The Changing Face of Trigeminal Neuralgia

A Narrative Review

Stine Maarbjerg MD, PhD; Rafael Benoliel BDS (Hons)

Disclosures

Headache. 2021;61(6):817-837. 

In This Article

Abstract and Introduction

Abstract

Objective: This narrative review aims to update the reader on the new classification of trigeminal neuralgia (TN), clinical signs, pathophysiologic evidence, and their implications on management. This review is based on the authors' collective experience and knowledge of the literature in addition to a literature search.

Background: In recent years, the phenotype of TN has been intensively studied leading to discrete groups of patients. These include patients with TN with additional continuous pain, and patients with and without neurovascular compression of the trigeminal dorsal root entry zone. A number of associated clinical signs such as tearing and sensory changes need further research.

Methods: The literature on TN was searched in PubMed with the aims of providing evidence for the recently published third edition of the International Classification of Headache Disorders (ICHD) and update the clinical phenotype and management of the TN subcategories.

Results: The ICHD's new classification for TN is based on reliable clinical data, imaging, and neurophysiologic studies. The TN classification reflects current knowledge and has improved the possibility for clinicians to choose adequate management options. However, there is a lack of effective, safe drugs for the management of TN and sparse, robust data on neurosurgical options.

Conclusion: Research into all aspects of TN—diagnosis, pharmacotherapy, surgery, long-term management prognosis, and natural history—is needed. Research should adhere to the ICHD's schema for TN. Improved drugs are needed along with rigorous research into surgical options and their efficacy for different subtypes of TN.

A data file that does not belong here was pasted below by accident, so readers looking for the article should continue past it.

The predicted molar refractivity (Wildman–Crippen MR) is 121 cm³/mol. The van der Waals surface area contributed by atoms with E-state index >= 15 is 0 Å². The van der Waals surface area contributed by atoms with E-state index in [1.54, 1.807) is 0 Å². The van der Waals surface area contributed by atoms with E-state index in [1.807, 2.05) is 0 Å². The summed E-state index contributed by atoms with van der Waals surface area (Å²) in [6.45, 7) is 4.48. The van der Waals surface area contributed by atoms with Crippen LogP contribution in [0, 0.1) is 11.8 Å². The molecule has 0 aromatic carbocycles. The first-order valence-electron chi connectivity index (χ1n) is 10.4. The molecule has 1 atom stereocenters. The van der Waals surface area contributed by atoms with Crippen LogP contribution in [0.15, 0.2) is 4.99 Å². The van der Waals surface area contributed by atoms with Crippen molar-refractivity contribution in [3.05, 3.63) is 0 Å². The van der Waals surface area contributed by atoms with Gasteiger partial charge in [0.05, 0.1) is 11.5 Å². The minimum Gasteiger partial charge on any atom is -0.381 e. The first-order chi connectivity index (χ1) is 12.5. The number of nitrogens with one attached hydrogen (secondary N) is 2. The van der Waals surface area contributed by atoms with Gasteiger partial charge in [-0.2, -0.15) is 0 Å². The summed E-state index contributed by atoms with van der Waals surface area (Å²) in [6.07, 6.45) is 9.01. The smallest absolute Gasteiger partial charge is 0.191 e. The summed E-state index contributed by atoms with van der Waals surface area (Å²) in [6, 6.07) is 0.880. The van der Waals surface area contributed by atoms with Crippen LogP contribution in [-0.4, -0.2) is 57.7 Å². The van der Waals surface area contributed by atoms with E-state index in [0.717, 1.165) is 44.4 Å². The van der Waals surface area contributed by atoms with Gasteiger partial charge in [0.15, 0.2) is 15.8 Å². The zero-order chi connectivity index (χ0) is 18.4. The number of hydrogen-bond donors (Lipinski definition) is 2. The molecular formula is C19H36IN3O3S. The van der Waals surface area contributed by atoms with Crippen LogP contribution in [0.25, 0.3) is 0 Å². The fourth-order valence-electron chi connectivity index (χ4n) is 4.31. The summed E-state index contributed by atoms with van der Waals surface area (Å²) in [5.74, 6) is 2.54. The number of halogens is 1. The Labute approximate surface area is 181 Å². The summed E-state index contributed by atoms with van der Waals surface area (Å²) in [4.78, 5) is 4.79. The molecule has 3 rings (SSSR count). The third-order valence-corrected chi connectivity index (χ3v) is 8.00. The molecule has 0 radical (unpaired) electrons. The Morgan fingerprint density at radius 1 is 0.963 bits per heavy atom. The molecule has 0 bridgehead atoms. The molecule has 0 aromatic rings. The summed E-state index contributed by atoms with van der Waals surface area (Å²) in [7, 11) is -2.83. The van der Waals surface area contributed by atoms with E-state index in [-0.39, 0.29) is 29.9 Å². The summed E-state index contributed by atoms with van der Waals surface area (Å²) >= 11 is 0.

Introduction

Trigeminal neuralgia (TN) is a unilateral facial pain with pronounced physical signs and symptoms and a very typical clinical phenotype. The pain is excruciating, short-lasting, usually described as electrical or sharp and is "triggered" by light touch in the affected area.[1] Often pain is accompanied by a characteristic spasm in the ipsilateral part of the face and explains its previous names "tic convulsif" or "tic douloureux." The disorder is debilitating and significantly affects the quality of life (QoL).[2,3]

Over the last decade or so we have recognized that TN does not exclusively present as described above. A large proportion of patients have continuous pain between attacks; attack duration may last for longer than 2 min; some patients have ipsilateral tearing; and mild sensory changes are quite common even in the absence of a space-occupying lesion or multiple sclerosis (MS). More recently, a large number of patients with TN have been shown to lack any significant neurovascular compression (NVC). The current schema for TN and its subtypes published by the International Headache Society (IHS) with the third edition of the International Classification of Headache Disorders, 3rd edition (ICHD-3)[1] is the result of intense collaboration between the IHS and the International Association for the Study of Pain (Table 1).

During the last decade, new "faces" of TN have been described with different phenotypes, variably including continuous pain, tearing, and longer attack duration, which are now also partly reflected in ICHD-3. This raises some important questions: Are the different clinical phenotypes a spectrum of the same disorder? Or are we seeing the emergence of clearly different subtypes with related but distinct pathophysiologies and possibly treatment protocols? These are the emerging faces of TN.

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